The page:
The government has said it is ready to reap the most of the United Kingdom (UK)’s new scheme aimed at growing trade with lower income nations, while supporting jobs and growth.
On Monday, Britain commenced consultations on the UK Developing Countries Trading Scheme (DCTS) which aims at developing free and fair trading between the country and developing countries.
According to a statement from UK’s International Trade Secretariat, the DCTS will apply to 47 countries in the Least Developed Country Framework (LDCF) and 23 additional countries classified by the World Bank as low-income and lower-middle-income countries.
The statement says the proposed new UK scheme will mean more opportunity and less bureaucracy for developing countries by, among other things, simplifying rules of origin requirements or reducing tariffs on imports.
The UK Secretary for International Trade Liz Truss said in the statement that trade, fundamentally empowers people and has done more than any single policy in history to lift millions around the world out of poverty.
“Now that the UK is an independent trading nation, we have a huge opportunity do things differently, taking a more liberal, pro-trade approach that leads to growth and opportunity,” Truss said.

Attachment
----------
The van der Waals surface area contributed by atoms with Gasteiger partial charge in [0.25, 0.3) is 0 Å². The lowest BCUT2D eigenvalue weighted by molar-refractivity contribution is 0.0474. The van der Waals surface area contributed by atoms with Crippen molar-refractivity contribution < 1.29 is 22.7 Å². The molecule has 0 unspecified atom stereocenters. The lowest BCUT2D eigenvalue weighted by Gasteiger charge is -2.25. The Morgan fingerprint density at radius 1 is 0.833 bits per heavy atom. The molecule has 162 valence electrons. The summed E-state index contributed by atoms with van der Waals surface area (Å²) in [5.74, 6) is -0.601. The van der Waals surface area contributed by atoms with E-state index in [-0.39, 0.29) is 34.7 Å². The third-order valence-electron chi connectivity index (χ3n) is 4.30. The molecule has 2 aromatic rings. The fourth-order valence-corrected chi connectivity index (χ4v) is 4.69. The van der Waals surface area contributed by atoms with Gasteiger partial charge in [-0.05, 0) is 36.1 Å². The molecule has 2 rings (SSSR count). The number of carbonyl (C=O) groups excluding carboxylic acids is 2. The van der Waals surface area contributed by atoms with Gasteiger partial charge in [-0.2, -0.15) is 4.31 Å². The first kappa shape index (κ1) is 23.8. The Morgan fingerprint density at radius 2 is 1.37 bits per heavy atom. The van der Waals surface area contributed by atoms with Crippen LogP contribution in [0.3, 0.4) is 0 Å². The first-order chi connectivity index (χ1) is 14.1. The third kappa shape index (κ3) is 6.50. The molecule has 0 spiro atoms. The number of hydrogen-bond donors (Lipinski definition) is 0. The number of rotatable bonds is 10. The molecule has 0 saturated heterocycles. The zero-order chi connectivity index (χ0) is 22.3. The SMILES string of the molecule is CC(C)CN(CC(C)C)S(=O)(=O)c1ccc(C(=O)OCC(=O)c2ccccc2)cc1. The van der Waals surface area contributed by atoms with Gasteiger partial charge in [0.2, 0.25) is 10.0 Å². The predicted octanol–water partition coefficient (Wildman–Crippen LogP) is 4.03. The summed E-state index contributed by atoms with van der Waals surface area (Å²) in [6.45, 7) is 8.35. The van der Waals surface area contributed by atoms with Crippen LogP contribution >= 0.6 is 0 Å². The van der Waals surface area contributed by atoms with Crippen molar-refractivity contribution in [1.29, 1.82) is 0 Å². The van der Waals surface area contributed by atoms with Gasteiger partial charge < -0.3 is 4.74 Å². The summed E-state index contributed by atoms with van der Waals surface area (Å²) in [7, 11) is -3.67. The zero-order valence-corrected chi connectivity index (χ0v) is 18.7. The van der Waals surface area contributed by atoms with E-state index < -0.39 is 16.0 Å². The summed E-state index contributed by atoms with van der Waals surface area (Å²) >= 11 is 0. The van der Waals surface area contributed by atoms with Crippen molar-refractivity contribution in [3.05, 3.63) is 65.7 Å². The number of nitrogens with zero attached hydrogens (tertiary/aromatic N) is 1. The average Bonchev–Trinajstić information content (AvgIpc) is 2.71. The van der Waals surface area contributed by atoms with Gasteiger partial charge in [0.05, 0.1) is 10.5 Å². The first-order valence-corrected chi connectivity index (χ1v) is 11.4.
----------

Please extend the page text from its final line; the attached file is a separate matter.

Reacting in an interview, Minister of Trade Sosten Gwengwe said the country is ready to enter into agreements that will help spar trade moving forward.
Gwengwe said, with the UK now out of the European Union, countries including Malawi are looking forward to striking trade deals that will propel development and working trade relations.
“Government is turning the fortunes of our manufacturers and our focus will be pro local manufacturers and this news is exciting because once the markets are there, the manufacturers will go and manufacture,” he said.
If the agreement would materialise, it will add to the recently highly touted African Continental Free Trade Area which gives an opportunity to Malawi to trade among African member states with reduced or removed tariffs.
Justin Mkweu is a fast growing reporter who currently works with Times Group on the business desk.
He is however flexible as he also writes about current affairs and national issues.